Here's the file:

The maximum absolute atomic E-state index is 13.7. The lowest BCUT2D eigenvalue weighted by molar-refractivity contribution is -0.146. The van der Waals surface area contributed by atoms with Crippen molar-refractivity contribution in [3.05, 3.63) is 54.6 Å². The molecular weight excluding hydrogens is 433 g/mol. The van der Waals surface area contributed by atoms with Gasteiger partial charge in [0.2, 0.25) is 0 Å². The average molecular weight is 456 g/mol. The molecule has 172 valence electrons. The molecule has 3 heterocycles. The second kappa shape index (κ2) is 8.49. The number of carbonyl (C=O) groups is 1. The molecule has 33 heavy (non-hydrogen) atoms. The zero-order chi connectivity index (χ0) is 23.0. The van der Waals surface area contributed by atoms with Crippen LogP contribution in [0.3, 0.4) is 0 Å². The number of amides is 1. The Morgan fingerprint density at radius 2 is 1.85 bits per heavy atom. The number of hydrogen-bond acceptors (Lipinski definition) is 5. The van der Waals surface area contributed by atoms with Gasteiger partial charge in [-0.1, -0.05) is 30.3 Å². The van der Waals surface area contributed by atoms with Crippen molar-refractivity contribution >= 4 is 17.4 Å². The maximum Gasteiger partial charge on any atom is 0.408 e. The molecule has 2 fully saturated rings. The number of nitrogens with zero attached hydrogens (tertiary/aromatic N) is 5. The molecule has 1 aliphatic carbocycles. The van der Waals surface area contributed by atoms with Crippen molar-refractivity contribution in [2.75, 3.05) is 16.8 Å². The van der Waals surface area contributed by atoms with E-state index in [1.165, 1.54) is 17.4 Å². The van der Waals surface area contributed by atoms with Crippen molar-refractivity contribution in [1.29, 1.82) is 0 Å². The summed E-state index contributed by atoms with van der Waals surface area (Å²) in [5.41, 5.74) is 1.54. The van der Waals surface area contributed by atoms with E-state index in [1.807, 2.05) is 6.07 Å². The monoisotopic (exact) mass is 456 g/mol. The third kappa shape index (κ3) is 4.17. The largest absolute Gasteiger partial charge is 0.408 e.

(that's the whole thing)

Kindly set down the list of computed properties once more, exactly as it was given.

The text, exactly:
The maximum absolute atomic E-state index is 13.7. The lowest BCUT2D eigenvalue weighted by molar-refractivity contribution is -0.146. The van der Waals surface area contributed by atoms with Crippen molar-refractivity contribution in [3.05, 3.63) is 54.6 Å². The molecular weight excluding hydrogens is 433 g/mol. The van der Waals surface area contributed by atoms with Gasteiger partial charge in [0.2, 0.25) is 0 Å². The average molecular weight is 456 g/mol. The molecule has 172 valence electrons. The molecule has 3 heterocycles. The second kappa shape index (κ2) is 8.49. The number of carbonyl (C=O) groups is 1. The molecule has 33 heavy (non-hydrogen) atoms. The zero-order chi connectivity index (χ0) is 23.0. The van der Waals surface area contributed by atoms with Crippen LogP contribution in [0.3, 0.4) is 0 Å². The number of amides is 1. The Morgan fingerprint density at radius 2 is 1.85 bits per heavy atom. The number of hydrogen-bond acceptors (Lipinski definition) is 5. The van der Waals surface area contributed by atoms with Gasteiger partial charge in [-0.1, -0.05) is 30.3 Å². The van der Waals surface area contributed by atoms with Crippen molar-refractivity contribution >= 4 is 17.4 Å². The maximum Gasteiger partial charge on any atom is 0.408 e. The molecule has 2 fully saturated rings. The number of nitrogens with zero attached hydrogens (tertiary/aromatic N) is 5. The molecule has 1 aliphatic carbocycles. The van der Waals surface area contributed by atoms with Crippen molar-refractivity contribution in [2.75, 3.05) is 16.8 Å². The van der Waals surface area contributed by atoms with E-state index in [1.165, 1.54) is 17.4 Å². The van der Waals surface area contributed by atoms with Crippen molar-refractivity contribution in [1.29, 1.82) is 0 Å². The summed E-state index contributed by atoms with van der Waals surface area (Å²) in [5.41, 5.74) is 1.54. The van der Waals surface area contributed by atoms with E-state index in [1.807, 2.05) is 6.07 Å². The monoisotopic (exact) mass is 456 g/mol. The third kappa shape index (κ3) is 4.17. The largest absolute Gasteiger partial charge is 0.408 e.